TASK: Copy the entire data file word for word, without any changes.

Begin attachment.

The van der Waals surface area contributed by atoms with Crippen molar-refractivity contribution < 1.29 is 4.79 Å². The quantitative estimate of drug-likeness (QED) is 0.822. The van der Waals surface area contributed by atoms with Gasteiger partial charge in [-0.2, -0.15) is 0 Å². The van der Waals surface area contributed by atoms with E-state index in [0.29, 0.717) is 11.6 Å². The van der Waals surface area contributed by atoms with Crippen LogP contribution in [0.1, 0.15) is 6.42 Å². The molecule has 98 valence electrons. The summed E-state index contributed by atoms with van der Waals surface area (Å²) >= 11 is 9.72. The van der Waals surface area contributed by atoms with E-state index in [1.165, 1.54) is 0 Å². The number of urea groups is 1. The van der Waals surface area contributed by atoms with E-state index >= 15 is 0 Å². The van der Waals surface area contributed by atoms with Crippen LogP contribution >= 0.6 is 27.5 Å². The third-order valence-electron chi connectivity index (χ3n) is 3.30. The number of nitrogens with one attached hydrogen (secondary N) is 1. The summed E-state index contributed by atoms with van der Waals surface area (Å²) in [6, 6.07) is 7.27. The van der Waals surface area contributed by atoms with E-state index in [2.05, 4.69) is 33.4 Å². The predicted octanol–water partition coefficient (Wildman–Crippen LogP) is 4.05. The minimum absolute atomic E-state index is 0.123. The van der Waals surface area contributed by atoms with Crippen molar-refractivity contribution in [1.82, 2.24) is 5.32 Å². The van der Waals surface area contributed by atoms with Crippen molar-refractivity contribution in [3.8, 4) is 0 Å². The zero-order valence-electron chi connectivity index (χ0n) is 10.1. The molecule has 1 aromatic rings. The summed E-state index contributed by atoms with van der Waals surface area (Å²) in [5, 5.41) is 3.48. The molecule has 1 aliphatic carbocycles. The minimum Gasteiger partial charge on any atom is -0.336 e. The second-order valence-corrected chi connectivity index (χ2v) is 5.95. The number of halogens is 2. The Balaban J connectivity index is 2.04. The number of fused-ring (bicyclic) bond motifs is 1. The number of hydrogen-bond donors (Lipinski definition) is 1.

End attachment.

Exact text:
The van der Waals surface area contributed by atoms with Crippen molar-refractivity contribution < 1.29 is 4.79 Å². The quantitative estimate of drug-likeness (QED) is 0.822. The van der Waals surface area contributed by atoms with Gasteiger partial charge in [-0.2, -0.15) is 0 Å². The van der Waals surface area contributed by atoms with E-state index in [0.29, 0.717) is 11.6 Å². The van der Waals surface area contributed by atoms with Crippen LogP contribution in [0.1, 0.15) is 6.42 Å². The molecule has 98 valence electrons. The summed E-state index contributed by atoms with van der Waals surface area (Å²) >= 11 is 9.72. The van der Waals surface area contributed by atoms with E-state index in [1.165, 1.54) is 0 Å². The number of urea groups is 1. The van der Waals surface area contributed by atoms with E-state index >= 15 is 0 Å². The van der Waals surface area contributed by atoms with Crippen LogP contribution >= 0.6 is 27.5 Å². The third-order valence-electron chi connectivity index (χ3n) is 3.30. The number of nitrogens with one attached hydrogen (secondary N) is 1. The summed E-state index contributed by atoms with van der Waals surface area (Å²) in [6, 6.07) is 7.27. The van der Waals surface area contributed by atoms with E-state index in [2.05, 4.69) is 33.4 Å². The predicted octanol–water partition coefficient (Wildman–Crippen LogP) is 4.05. The minimum absolute atomic E-state index is 0.123. The van der Waals surface area contributed by atoms with Crippen molar-refractivity contribution in [1.82, 2.24) is 5.32 Å². The van der Waals surface area contributed by atoms with Crippen molar-refractivity contribution in [3.8, 4) is 0 Å². The zero-order valence-electron chi connectivity index (χ0n) is 10.1. The molecule has 1 aromatic rings. The summed E-state index contributed by atoms with van der Waals surface area (Å²) in [5, 5.41) is 3.48. The molecule has 1 aliphatic carbocycles. The minimum Gasteiger partial charge on any atom is -0.336 e. The second-order valence-corrected chi connectivity index (χ2v) is 5.95. The number of halogens is 2. The Balaban J connectivity index is 2.04. The number of fused-ring (bicyclic) bond motifs is 1. The number of hydrogen-bond donors (Lipinski definition) is 1.